23. 10:00AM, If you're too naive to understand that schools can, and thus will, make those numbers up then you're too naive to be a lawyer.

    No dummies allowed.

  24. Stanley - I think your namesake has the most appropriate response:

  25. Stanley,

    Several points:

    1. Then the schools should say so. And stop charging upwards of $150k to sit in classrooms for 3 years to *not* get a job that they say exist for sitting in said classroom for 3 years. Duh.

    2. Close OCS. Big firms / agencies are already going to go to the law schools to recruit. They have the money to do so. Granted, maybe 7 years ago they were looking for a dozen spots at a particular law school, and now are only looking for 1 or 2, but the point remains. If the schools can't get anyone outside of the Vault (or whatever ranking) 100 firms / USAO to come to the school, why does *any* of my tuition money go to that OCS "department?"

    3. Medical students, after 4 years of "sitting" in classrooms and "taking tests" then go to "residencies" where they "are qualified to practice medicine." I think after 3 years of pedagogical lecturing, countless hours of reading "the law" and taking idiotic tests, and then, *on top of that,* spending thousands of dollars I don't have to take a bar exam (another barrier) (that I have to pay for, because the job that was supposedly awaiting me at graduation which would have paid for the course and exam wasn't waiting for me any more because the school placement statistics lied to me and OCS turned out to be useless), yes, I think I should be able to get a freakin' entry-level job. I didn't say pay me a quarter of a million dollars. I said entry-level job.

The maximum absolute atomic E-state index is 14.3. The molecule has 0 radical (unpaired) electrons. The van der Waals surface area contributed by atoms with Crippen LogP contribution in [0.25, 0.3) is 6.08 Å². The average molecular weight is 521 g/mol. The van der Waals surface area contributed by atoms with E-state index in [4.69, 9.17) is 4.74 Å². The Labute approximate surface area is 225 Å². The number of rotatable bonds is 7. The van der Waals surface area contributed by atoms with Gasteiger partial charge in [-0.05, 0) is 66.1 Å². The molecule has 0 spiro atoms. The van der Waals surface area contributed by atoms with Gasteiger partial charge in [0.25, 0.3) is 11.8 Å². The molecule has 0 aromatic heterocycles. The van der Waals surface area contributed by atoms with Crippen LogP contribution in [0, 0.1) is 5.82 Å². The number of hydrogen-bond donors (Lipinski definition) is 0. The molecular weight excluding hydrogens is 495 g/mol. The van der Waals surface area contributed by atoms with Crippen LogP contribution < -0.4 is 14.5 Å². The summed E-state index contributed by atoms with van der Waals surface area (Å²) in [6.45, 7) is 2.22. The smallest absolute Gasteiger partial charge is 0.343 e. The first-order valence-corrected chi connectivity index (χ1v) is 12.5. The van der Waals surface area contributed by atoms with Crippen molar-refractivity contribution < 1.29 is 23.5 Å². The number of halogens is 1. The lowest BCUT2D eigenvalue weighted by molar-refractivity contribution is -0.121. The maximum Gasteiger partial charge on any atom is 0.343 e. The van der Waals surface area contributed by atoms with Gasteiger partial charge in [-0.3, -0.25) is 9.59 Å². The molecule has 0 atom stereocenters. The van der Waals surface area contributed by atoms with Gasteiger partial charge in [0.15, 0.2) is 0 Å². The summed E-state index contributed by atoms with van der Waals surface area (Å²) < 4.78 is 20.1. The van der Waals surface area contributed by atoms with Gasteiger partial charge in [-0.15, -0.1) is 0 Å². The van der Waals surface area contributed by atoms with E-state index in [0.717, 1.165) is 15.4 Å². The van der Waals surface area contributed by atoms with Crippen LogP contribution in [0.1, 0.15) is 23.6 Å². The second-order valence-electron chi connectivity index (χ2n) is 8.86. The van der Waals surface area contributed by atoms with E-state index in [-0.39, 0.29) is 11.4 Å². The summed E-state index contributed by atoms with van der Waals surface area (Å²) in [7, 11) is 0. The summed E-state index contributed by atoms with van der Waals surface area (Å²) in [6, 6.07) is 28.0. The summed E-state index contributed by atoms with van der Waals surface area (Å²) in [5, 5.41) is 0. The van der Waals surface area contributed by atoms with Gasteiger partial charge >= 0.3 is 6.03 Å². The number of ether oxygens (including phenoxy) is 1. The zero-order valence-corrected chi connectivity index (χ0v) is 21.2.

And LawProf I think "stanley" is one of those naughty people who were discussed yesterday.